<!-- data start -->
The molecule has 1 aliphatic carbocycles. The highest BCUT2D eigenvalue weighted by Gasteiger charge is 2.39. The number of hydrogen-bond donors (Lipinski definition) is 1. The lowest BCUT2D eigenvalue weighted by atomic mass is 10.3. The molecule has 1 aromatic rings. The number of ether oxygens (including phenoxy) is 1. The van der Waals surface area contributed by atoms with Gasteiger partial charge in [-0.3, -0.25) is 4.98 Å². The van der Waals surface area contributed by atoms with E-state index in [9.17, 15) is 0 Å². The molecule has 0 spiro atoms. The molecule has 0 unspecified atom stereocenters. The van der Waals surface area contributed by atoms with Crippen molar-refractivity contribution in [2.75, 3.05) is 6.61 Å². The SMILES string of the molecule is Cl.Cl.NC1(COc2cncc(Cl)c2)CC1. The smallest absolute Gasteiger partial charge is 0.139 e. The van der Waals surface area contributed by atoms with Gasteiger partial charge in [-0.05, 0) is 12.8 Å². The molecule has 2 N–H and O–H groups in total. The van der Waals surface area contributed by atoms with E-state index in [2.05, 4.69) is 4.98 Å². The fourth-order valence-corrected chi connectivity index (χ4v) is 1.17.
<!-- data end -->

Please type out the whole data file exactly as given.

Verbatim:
The molecule has 1 aliphatic carbocycles. The highest BCUT2D eigenvalue weighted by Gasteiger charge is 2.39. The number of hydrogen-bond donors (Lipinski definition) is 1. The lowest BCUT2D eigenvalue weighted by atomic mass is 10.3. The molecule has 1 aromatic rings. The number of ether oxygens (including phenoxy) is 1. The van der Waals surface area contributed by atoms with Gasteiger partial charge in [-0.3, -0.25) is 4.98 Å². The van der Waals surface area contributed by atoms with E-state index in [9.17, 15) is 0 Å². The molecule has 0 spiro atoms. The molecule has 0 unspecified atom stereocenters. The van der Waals surface area contributed by atoms with Crippen molar-refractivity contribution in [2.75, 3.05) is 6.61 Å². The SMILES string of the molecule is Cl.Cl.NC1(COc2cncc(Cl)c2)CC1. The smallest absolute Gasteiger partial charge is 0.139 e. The van der Waals surface area contributed by atoms with Gasteiger partial charge in [-0.05, 0) is 12.8 Å². The molecule has 2 N–H and O–H groups in total. The van der Waals surface area contributed by atoms with E-state index in [2.05, 4.69) is 4.98 Å². The fourth-order valence-corrected chi connectivity index (χ4v) is 1.17.